"Win or lose, when the Challenge ends, these students are empowered," says Personal Finance Teacher Betsy Nilsen

I've been at Cape Elizabeth High School for 33 years and taught at the college level for six years before that. Cape Elizabeth is a small school of 500 students, a high-achieving, college-oriented, community-driven school in a small town on the coast of Maine (in Greater Portland).

Our school does an excellent job preparing students for college, but we hadn't been preparing them (financially) for life. In 2008, I piloted a one-semester course in Personal Finance and it has been a popular elective choice ever since. The course is offered to students in grades 10-12 with preference given to upperclassmen.

I started using Budget Challenge in 2014. I love that the program has been modified and updated over the years. It is an exciting way to engage students in real-world decisions and problem-solving.

All of the elements of Budget Challenge are beneficial to my students. I particularly like the "unexpected events" which do happen in real life. Students have to pivot and reassess what they can do with that paycheck and still meet all of their obligations. This simulation mimics the lives of so many people today living paycheck to paycheck. The struggles associated with limited funds help them understand the benefits of saving and setting that as a priority. Even though they don't like the “average American” charges on their credit card, which are dictated in the Simulation, it helps them understand how easy it is to swipe your way into debt. I actually get excited when they say “I wouldn't buy that!” (too bad, you did).

I think the initial choices they need to make regarding roommates, utilities, bank accounts, credit cards, insurance, loans, 401k, etc. are the most challenging. Students just don't have any experience - or even knowledge of most of those items. Very few of them have any financial independence. However, it does present an opportunity to discuss the different options and their impact.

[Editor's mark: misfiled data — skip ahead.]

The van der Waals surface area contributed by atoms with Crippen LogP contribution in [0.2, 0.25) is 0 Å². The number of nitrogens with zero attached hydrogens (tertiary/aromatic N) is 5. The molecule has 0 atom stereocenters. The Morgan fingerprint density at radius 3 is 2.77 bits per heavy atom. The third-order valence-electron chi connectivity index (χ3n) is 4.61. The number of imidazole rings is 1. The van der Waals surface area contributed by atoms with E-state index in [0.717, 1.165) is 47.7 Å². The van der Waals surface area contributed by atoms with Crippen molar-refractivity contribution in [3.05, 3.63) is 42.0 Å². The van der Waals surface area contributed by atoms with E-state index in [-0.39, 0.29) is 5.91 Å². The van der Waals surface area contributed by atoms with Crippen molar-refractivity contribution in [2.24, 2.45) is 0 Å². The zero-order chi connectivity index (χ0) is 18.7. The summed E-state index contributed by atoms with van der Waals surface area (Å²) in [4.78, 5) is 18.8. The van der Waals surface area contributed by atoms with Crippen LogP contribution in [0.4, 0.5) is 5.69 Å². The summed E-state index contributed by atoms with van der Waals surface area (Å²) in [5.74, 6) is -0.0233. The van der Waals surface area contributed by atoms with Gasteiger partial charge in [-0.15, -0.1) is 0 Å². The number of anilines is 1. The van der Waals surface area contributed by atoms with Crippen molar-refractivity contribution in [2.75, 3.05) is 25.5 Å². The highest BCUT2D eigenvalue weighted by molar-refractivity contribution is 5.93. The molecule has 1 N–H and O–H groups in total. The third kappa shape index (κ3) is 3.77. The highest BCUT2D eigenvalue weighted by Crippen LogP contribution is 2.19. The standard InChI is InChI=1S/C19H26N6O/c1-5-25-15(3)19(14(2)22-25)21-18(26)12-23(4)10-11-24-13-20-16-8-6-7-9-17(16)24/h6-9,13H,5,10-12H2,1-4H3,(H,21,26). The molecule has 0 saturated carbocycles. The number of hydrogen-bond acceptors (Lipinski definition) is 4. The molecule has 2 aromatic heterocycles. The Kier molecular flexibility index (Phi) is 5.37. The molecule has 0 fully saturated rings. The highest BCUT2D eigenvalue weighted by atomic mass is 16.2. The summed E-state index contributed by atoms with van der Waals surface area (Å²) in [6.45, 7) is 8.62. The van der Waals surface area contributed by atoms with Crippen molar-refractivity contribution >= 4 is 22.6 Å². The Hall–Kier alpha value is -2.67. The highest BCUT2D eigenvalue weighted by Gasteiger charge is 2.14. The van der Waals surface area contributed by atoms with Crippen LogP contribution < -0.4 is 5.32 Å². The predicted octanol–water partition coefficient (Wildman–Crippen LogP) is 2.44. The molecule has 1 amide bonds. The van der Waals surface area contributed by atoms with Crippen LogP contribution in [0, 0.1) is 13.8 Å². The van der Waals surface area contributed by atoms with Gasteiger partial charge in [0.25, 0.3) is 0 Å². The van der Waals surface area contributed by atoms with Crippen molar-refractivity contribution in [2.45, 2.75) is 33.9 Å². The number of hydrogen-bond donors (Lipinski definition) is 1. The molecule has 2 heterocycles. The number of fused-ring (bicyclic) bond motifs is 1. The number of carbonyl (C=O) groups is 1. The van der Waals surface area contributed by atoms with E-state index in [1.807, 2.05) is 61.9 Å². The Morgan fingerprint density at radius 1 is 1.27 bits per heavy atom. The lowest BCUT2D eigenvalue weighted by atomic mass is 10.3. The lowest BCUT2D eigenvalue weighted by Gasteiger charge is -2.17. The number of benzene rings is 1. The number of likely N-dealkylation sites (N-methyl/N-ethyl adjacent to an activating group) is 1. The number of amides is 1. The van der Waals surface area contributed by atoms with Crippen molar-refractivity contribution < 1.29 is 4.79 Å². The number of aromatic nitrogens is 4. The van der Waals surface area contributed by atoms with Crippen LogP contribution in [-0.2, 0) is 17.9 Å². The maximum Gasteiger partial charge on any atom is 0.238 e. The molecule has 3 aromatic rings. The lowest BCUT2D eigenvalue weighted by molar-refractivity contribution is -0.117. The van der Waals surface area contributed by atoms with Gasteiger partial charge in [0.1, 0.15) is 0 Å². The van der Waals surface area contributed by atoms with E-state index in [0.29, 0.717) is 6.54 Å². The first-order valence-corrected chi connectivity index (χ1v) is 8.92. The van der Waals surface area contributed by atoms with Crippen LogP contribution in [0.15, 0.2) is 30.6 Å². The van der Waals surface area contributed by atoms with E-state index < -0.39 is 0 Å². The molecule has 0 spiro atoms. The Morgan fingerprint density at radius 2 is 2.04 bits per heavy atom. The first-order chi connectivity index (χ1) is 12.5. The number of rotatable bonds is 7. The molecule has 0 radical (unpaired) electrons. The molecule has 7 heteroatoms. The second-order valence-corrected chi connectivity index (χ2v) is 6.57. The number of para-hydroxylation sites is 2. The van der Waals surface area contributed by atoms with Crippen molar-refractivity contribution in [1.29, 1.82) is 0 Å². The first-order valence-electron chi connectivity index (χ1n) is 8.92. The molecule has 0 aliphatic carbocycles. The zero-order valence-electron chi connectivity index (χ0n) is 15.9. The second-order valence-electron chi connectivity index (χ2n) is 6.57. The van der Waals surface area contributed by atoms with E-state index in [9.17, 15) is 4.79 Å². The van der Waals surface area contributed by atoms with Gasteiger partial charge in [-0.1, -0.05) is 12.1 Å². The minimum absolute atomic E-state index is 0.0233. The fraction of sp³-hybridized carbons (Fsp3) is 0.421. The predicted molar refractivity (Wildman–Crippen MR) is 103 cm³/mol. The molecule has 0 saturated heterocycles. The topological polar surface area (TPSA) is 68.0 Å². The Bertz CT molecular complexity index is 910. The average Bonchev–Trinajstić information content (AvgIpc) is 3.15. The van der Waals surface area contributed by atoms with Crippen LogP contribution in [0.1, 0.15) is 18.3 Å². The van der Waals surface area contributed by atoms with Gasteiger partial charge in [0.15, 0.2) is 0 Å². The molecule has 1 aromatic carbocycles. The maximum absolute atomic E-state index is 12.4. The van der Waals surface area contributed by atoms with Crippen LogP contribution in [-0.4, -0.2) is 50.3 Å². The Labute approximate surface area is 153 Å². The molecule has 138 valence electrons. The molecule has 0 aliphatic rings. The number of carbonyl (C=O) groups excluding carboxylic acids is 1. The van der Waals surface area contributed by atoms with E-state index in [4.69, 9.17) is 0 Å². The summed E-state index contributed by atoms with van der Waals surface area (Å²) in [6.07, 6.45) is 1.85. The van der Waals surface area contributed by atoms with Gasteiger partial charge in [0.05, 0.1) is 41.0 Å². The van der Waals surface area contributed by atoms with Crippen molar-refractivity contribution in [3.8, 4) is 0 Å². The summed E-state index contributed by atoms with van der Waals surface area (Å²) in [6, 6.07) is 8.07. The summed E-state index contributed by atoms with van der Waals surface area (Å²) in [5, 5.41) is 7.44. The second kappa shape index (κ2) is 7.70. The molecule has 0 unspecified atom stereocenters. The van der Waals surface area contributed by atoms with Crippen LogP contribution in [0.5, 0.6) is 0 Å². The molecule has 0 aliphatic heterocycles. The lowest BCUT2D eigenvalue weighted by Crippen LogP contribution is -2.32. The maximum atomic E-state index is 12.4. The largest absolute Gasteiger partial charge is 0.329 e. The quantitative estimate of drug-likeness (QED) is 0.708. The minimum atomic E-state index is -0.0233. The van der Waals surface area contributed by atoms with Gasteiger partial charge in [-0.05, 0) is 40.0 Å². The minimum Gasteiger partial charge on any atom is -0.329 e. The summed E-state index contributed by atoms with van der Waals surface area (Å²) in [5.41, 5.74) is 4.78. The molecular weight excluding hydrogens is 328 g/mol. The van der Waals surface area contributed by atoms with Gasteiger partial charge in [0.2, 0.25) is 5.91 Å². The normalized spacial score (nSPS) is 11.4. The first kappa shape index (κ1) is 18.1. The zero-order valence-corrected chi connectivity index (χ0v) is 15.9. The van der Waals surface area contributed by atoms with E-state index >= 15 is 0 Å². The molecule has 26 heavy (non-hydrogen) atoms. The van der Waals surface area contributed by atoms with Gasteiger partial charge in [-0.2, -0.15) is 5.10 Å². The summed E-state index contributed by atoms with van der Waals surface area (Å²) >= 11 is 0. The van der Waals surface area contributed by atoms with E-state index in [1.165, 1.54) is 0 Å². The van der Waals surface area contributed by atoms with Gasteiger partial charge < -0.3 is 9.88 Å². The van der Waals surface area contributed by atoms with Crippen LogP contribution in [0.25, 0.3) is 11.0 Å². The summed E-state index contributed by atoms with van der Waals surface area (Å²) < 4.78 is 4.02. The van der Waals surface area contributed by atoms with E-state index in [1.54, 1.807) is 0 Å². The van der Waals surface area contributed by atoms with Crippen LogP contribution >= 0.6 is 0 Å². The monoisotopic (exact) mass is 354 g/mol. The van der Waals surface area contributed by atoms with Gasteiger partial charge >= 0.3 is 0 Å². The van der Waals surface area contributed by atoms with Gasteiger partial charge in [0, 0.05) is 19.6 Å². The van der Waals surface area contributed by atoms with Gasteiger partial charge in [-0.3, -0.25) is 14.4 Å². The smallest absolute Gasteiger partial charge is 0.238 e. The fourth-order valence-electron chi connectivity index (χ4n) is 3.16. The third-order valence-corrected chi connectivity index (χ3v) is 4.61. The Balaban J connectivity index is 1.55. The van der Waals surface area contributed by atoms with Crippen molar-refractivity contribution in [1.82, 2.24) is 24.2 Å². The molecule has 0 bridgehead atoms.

I like the way the program has evolved over time and how costs are adapted from year to year. This year's option to dip into the emergency fund is a great exercise in actually using those funds and then working to replenish them. The realism around the myriad of decisions that a new grad needs to make is wonderful. I also feel the budget spreadsheet allows students to practice forecasting their expenses and gives them a broader view of their income and where it goes. Exposure to spreadsheets and mastery of their functions is an important skill.

My recommendation is that all teachers play along with their students, especially teachers new to the Challenge. It's a great way to start conversations about what's pending, what's due soon, how well you are managing trophy goals etc.

The growth, commitment, and success of so many students is especially gratifying. It's fun when they buy into their new (fictitious) lives. We joke about the taking the flight to Cincinnati and finding their way around the city. I post the weather in Ohio on the board and ask who their roommates will be. That is an important conversation since choosing the right roommate has many challenges.

Win or lose, when the Challenge ends, these students are empowered. They have new skills and experience and can make good decisions. They have learned from poor choices. Watching their progress nationally is also a great incentive. Who doesn't like a little friendly competition? It's fun to watch their standing change from week to week.

Teaching Personal Finance has been a highlight of my career at Cape Elizabeth High School. It is rewarding to watch students gain confidence in their financial skills and, more importantly, in themselves as they look ahead to life after high school. Having a program like the Budget Challenge to supplement the curriculum has made a significant difference.

Maine currently has a bill under consideration in our State Legislature (LD1284, An Act to Require Personal Finance to be Taught as a Separate Course to Obtain a High School Diploma). I'm hopeful we will join so many other states in the country that believe financial literacy is essential.